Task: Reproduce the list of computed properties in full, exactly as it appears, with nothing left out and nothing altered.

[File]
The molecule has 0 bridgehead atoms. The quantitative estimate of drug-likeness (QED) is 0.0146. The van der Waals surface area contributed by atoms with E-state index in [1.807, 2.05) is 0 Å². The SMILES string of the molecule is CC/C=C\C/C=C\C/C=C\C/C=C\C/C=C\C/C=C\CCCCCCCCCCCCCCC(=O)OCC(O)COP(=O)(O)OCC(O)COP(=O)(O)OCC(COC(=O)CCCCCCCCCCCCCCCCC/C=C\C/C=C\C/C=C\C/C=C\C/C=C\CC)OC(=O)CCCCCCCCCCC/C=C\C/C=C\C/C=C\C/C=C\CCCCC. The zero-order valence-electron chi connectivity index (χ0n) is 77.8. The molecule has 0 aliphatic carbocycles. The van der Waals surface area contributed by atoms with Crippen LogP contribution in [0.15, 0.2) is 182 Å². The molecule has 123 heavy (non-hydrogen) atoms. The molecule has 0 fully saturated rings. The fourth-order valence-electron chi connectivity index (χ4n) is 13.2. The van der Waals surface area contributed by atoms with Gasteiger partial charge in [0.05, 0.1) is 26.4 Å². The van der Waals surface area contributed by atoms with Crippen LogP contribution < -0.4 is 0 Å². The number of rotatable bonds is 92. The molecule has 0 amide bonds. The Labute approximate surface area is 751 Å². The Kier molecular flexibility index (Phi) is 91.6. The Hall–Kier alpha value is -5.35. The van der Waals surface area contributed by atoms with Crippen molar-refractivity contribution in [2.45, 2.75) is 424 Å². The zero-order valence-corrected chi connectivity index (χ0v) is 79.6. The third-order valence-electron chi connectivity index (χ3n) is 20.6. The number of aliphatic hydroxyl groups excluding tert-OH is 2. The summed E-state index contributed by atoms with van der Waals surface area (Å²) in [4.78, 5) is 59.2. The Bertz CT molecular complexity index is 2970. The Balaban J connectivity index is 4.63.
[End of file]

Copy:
The molecule has 0 bridgehead atoms. The quantitative estimate of drug-likeness (QED) is 0.0146. The van der Waals surface area contributed by atoms with E-state index in [1.807, 2.05) is 0 Å². The SMILES string of the molecule is CC/C=C\C/C=C\C/C=C\C/C=C\C/C=C\C/C=C\CCCCCCCCCCCCCCC(=O)OCC(O)COP(=O)(O)OCC(O)COP(=O)(O)OCC(COC(=O)CCCCCCCCCCCCCCCCC/C=C\C/C=C\C/C=C\C/C=C\C/C=C\CC)OC(=O)CCCCCCCCCCC/C=C\C/C=C\C/C=C\C/C=C\CCCCC. The zero-order valence-electron chi connectivity index (χ0n) is 77.8. The molecule has 0 aliphatic carbocycles. The van der Waals surface area contributed by atoms with Crippen LogP contribution in [0.15, 0.2) is 182 Å². The molecule has 123 heavy (non-hydrogen) atoms. The molecule has 0 fully saturated rings. The fourth-order valence-electron chi connectivity index (χ4n) is 13.2. The van der Waals surface area contributed by atoms with Gasteiger partial charge in [0.05, 0.1) is 26.4 Å². The van der Waals surface area contributed by atoms with Crippen LogP contribution < -0.4 is 0 Å². The number of rotatable bonds is 92. The molecule has 0 amide bonds. The Labute approximate surface area is 751 Å². The Kier molecular flexibility index (Phi) is 91.6. The Hall–Kier alpha value is -5.35. The van der Waals surface area contributed by atoms with Crippen molar-refractivity contribution in [2.45, 2.75) is 424 Å². The zero-order valence-corrected chi connectivity index (χ0v) is 79.6. The third-order valence-electron chi connectivity index (χ3n) is 20.6. The number of aliphatic hydroxyl groups excluding tert-OH is 2. The summed E-state index contributed by atoms with van der Waals surface area (Å²) in [4.78, 5) is 59.2. The Bertz CT molecular complexity index is 2970. The Balaban J connectivity index is 4.63.